The paintings in William D. Lewis’s series Fish and Game were inspired by a visit to Idaho’s Fish and Game headquarters, where taxidermied animals line sterile hallways. Struck by this incongruity, he began making paintings of deer, antelope, bears and ducks in settings ranging from universities to consignment shops, giving us a wryly funny look at our relationship to the animals that live in the forest.
Fri, Aug 29, 5–7pm Free at The Center, Ketchum Start your Gallery Walk at The Center! We’ll be screening David Nash’s 12-minute film Wooden Boulder (1978–2003), which traces the twentyfive year journey of a large wooden sphere that Nash pushed into a river in Wales in 1978. Artist William D. Lewis will speak about his paintings at 6pm.
Based in Wales, David Nash has been working with found wood to create sculptures for more than four decades. Working on both small and extremely large scales, he sometimes chars the wood he works with (in part to preserve it) and often makes sculptures in forms he sees as universal: cube, sphere, pyramid. His work suggests the forest is both a natural resource and a place for spiritual and creative transformation.
top left: Anne Siems, Saratoga Tree, 2014, acrylic on panel, courtesy the artist and Gail Severn Gallery, Ketchum
bottom left: Gerri Sayler, Billow (detail), 2014, site-specific installation, courtesy the artist
Idaho artist Gerri Sayler has used 20,000 pipe cleaners—hand crimped and clustered—to create Billow, a site-specific installation evocative of a cloud of smoke rising within The Center’s gallery space. Sayler visited the Wood River Valley in May, spending time in areas affected by the 2013 Beaver Creek Fire. Billow is a response to her visit and to the effects of wildfires. Anne Siems’s paintings combine her fascination with botanical illustration, portraiture and early American painting. Inspired by the trees of the Pacific Northwest, particularly old growth stumps, she began a new series of paintings of figures dressed in 1850s-era costume with stumps she calls “grandmothers.” Her paintings allude to ecosystems’ life cycles and evoke the forest as a place of magic and mystery.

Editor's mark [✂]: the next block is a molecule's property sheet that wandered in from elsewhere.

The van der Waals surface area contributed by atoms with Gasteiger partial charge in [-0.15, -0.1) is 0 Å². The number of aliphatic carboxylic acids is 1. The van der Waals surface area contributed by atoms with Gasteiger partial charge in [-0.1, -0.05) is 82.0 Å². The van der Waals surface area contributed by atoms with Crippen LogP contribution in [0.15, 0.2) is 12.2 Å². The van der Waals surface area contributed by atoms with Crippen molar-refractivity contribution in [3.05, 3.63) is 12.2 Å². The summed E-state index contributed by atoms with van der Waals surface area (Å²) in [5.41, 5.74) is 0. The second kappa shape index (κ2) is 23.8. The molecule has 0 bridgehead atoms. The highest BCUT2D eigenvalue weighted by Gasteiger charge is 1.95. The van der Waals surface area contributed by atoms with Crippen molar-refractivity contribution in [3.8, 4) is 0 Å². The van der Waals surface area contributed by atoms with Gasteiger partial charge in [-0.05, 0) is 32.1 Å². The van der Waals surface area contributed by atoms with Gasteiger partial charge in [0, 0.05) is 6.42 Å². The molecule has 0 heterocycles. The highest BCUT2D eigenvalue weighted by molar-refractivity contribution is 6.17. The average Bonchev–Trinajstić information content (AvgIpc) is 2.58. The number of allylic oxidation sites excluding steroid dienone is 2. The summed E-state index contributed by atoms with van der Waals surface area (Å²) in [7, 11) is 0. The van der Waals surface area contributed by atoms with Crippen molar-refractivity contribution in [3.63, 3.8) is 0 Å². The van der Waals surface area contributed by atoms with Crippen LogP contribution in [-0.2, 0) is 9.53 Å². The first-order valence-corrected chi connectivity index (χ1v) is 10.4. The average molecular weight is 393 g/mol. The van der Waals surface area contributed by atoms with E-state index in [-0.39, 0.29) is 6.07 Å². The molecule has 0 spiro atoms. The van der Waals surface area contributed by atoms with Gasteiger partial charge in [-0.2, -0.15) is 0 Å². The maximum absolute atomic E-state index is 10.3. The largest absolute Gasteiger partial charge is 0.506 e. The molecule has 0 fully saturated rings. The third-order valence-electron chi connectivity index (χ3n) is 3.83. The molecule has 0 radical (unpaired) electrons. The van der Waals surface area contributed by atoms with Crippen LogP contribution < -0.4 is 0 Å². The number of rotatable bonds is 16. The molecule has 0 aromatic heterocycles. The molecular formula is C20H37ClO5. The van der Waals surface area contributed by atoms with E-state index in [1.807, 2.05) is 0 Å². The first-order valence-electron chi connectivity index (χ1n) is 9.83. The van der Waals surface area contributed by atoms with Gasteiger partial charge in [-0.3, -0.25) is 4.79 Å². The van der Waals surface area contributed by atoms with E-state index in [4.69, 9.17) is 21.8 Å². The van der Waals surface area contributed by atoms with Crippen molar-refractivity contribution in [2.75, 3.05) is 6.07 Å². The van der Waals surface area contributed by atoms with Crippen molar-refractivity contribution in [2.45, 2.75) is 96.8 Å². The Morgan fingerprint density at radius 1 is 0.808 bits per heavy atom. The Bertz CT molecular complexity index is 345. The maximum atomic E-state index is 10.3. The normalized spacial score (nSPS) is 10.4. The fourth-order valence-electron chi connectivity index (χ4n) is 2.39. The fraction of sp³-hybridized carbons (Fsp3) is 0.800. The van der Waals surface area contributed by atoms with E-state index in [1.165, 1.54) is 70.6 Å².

The Center hours & location in Ketchum: M–F 9am–5pm, Sats in Aug, 11am–5pm 191 Fifth Street East, Ketchum, Idaho 208.726.9491 www.sunvalleycenter.org
Sun Valley Center for the Arts
Evening Exhibition Tours Thu, Sep 4, Thu, Oct 16 and Thu, Nov 6, 5:30pm Free at The Center, Ketchum Enjoy a glass of wine as you tour the exhibition with The Center’s curators and gallery guides. We’ll be screening David Nash’s 12–minute film Wooden Boulder (1978–2003) at the end of each tour. Favor de llamar al Centro de las Artes para arreglar visitas guiadas en español.
top right: David Nash, Harp, 2008, walnut, courtesy the artist and Haines Gallery, San Francisco
bottom right: William D. Lewis, Fish and Game (Headquarters Antelope), 2012, courtesy the artist and Ochi Gallery, Ketchum
Forests, Foraging and Fires A Big Idea presented by the Sun Valley Center for the Arts